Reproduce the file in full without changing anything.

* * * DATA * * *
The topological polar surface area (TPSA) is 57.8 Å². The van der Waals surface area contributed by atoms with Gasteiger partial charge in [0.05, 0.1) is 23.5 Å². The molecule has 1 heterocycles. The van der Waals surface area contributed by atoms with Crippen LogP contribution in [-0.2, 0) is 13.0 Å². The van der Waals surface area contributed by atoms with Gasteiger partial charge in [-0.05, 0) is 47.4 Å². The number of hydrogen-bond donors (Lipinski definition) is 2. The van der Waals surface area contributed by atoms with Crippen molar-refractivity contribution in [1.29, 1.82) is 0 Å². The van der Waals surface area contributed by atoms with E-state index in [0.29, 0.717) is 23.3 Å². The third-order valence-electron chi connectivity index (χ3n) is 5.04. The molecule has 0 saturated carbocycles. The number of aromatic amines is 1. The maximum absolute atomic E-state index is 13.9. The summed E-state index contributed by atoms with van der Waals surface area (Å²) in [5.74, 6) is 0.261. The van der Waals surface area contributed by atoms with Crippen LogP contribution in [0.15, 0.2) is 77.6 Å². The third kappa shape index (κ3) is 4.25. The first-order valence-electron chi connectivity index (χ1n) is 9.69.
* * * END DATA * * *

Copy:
The topological polar surface area (TPSA) is 57.8 Å². The van der Waals surface area contributed by atoms with Gasteiger partial charge in [0.05, 0.1) is 23.5 Å². The molecule has 1 heterocycles. The van der Waals surface area contributed by atoms with Crippen LogP contribution in [-0.2, 0) is 13.0 Å². The van der Waals surface area contributed by atoms with Gasteiger partial charge in [-0.05, 0) is 47.4 Å². The number of hydrogen-bond donors (Lipinski definition) is 2. The van der Waals surface area contributed by atoms with Crippen molar-refractivity contribution in [1.29, 1.82) is 0 Å². The van der Waals surface area contributed by atoms with E-state index in [0.29, 0.717) is 23.3 Å². The third-order valence-electron chi connectivity index (χ3n) is 5.04. The molecule has 0 saturated carbocycles. The number of aromatic amines is 1. The maximum absolute atomic E-state index is 13.9. The summed E-state index contributed by atoms with van der Waals surface area (Å²) in [5.74, 6) is 0.261. The van der Waals surface area contributed by atoms with Crippen LogP contribution in [0.15, 0.2) is 77.6 Å². The third kappa shape index (κ3) is 4.25. The first-order valence-electron chi connectivity index (χ1n) is 9.69.